“Praxeus” is another topical entry in the Who universe, somewhat along the lines of the earlier “Orphan 55”. But whereas “Orphan 55” kept the moral of the story wrapped up in a late episode twist, “Praxeus” wears its message about environmental pollution and the evils of plastic proudly on its lapel. The message is a good one.
The episode, however, isn’t particularly noteworthy.
Warning: spoilers ahead.
“Praxeus” isn’t a bad episode, however. It’s not preachy or self-indulgent. It doesn’t reuse any old villains (though I got a chuckle out of the call-out and dismissal of the Autons as the potential villains). The warning about plastics and pollution is very much a valid one.
But the episode meanders along and has characters making odd choices for the sake of the plot. Early on, the decision by Gabriela and her companion to sleep among the waste-infested shore seems outlandish – and when Gabriela’s friend dies later, there isn’t any long-term emotional impact (in fact, by the end of the episode Gabriela is looking to recruit new people for her vlog… shallow Millennial character stereotyping? Who knows?). Yaz wants to stay behind to obtain some alien tech and the Doctor is okay with it despite not being certain it’s safe? And then Yaz decides to use the teleporter they discovered, without any certainty as to where it goes?
Then there’s the guest characters. Jake, the cop who is on sabbatical to get his head straight and travels to save his estranged husband, astronaut Adam. Jake’s character was flat and I never bought his relationship with Adam. Their conflict and chemistry were just tepid and I found myself not caring about Jake potentially dying at the climax, but of course the Doctor saves him and gives him and Adam their happy ending… which garnered a big “meh”.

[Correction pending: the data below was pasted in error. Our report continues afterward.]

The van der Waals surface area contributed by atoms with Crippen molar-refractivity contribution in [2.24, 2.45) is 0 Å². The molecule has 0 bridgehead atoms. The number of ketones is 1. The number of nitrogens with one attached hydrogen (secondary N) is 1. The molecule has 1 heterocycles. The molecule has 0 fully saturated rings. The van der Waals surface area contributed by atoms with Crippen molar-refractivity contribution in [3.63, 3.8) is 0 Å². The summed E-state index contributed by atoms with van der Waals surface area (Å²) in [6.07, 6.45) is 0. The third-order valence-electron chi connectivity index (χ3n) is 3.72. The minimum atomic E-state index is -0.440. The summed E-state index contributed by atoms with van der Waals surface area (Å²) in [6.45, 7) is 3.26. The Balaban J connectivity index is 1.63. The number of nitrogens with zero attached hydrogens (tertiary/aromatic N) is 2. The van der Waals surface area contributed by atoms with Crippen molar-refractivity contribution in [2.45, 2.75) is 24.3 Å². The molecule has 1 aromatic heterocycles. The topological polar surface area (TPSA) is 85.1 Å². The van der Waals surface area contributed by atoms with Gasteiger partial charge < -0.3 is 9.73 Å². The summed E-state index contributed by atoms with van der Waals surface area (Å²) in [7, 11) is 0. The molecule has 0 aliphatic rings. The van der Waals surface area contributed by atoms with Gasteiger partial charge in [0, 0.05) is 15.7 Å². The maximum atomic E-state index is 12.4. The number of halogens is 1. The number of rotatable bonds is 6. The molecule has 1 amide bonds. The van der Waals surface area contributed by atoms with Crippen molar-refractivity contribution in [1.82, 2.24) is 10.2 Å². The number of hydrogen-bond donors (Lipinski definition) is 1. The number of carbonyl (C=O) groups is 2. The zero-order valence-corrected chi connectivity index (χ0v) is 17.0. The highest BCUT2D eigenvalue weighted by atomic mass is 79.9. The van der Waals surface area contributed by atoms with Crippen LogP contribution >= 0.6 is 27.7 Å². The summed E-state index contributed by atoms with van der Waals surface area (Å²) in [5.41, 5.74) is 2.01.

The TARDIS crew is serviceable here, while not given a whole lot of meat to work with despite the globetrotting plot. Praxeus, as a viral nemesis, just isn’t very interesting; had we somewhere been made privy to more of Suki’s people’s plight or the Doctor face some hard ethical dilemmas, the episode would have greatly benefited from it. Instead, everything feels very by the numbers.
Somewhere in “Praxeus” is a compelling story waiting to be tapped. Had we learned more about Suki, her people and their desperation to survive, we may have had an intriguing tale of a scientific time bomb threatening both Earth and an alien world. Instead, we get a lot of running around and technobabble, while not really harnessing any emotional investment in the story. “Praxeus” is not bad television; it’s just not very interesting.